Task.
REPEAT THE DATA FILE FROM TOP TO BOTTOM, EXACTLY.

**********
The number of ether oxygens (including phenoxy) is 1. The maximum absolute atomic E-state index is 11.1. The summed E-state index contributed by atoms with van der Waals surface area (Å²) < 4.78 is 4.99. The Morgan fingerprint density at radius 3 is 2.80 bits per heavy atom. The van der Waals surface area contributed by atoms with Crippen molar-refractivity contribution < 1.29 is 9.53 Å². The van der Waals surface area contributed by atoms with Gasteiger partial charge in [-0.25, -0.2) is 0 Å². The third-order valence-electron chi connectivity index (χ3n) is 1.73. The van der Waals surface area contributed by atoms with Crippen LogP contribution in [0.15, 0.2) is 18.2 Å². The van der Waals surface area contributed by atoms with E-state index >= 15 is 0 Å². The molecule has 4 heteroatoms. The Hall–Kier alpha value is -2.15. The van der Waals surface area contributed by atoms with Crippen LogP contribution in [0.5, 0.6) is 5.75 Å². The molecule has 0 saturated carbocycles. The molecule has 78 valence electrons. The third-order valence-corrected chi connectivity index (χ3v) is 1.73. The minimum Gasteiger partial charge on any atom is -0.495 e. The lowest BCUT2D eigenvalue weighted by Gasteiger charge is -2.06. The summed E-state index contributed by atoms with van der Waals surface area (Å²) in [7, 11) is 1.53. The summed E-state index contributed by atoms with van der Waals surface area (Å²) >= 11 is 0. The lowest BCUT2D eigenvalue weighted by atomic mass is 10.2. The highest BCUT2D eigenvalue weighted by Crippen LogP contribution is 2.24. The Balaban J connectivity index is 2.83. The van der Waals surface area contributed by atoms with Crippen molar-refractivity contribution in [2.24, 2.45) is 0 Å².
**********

The number of ether oxygens (including phenoxy) is 1. The maximum absolute atomic E-state index is 11.1. The summed E-state index contributed by atoms with van der Waals surface area (Å²) < 4.78 is 4.99. The Morgan fingerprint density at radius 3 is 2.80 bits per heavy atom. The van der Waals surface area contributed by atoms with Crippen molar-refractivity contribution < 1.29 is 9.53 Å². The van der Waals surface area contributed by atoms with Gasteiger partial charge in [-0.25, -0.2) is 0 Å². The third-order valence-electron chi connectivity index (χ3n) is 1.73. The van der Waals surface area contributed by atoms with Crippen LogP contribution in [0.15, 0.2) is 18.2 Å². The van der Waals surface area contributed by atoms with E-state index >= 15 is 0 Å². The molecule has 4 heteroatoms. The Hall–Kier alpha value is -2.15. The van der Waals surface area contributed by atoms with Crippen LogP contribution in [0.5, 0.6) is 5.75 Å². The molecule has 0 saturated carbocycles. The molecule has 78 valence electrons. The third-order valence-corrected chi connectivity index (χ3v) is 1.73. The minimum Gasteiger partial charge on any atom is -0.495 e. The lowest BCUT2D eigenvalue weighted by Gasteiger charge is -2.06. The summed E-state index contributed by atoms with van der Waals surface area (Å²) in [7, 11) is 1.53. The summed E-state index contributed by atoms with van der Waals surface area (Å²) >= 11 is 0. The lowest BCUT2D eigenvalue weighted by atomic mass is 10.2. The highest BCUT2D eigenvalue weighted by Crippen LogP contribution is 2.24. The Balaban J connectivity index is 2.83. The van der Waals surface area contributed by atoms with Crippen molar-refractivity contribution in [2.24, 2.45) is 0 Å².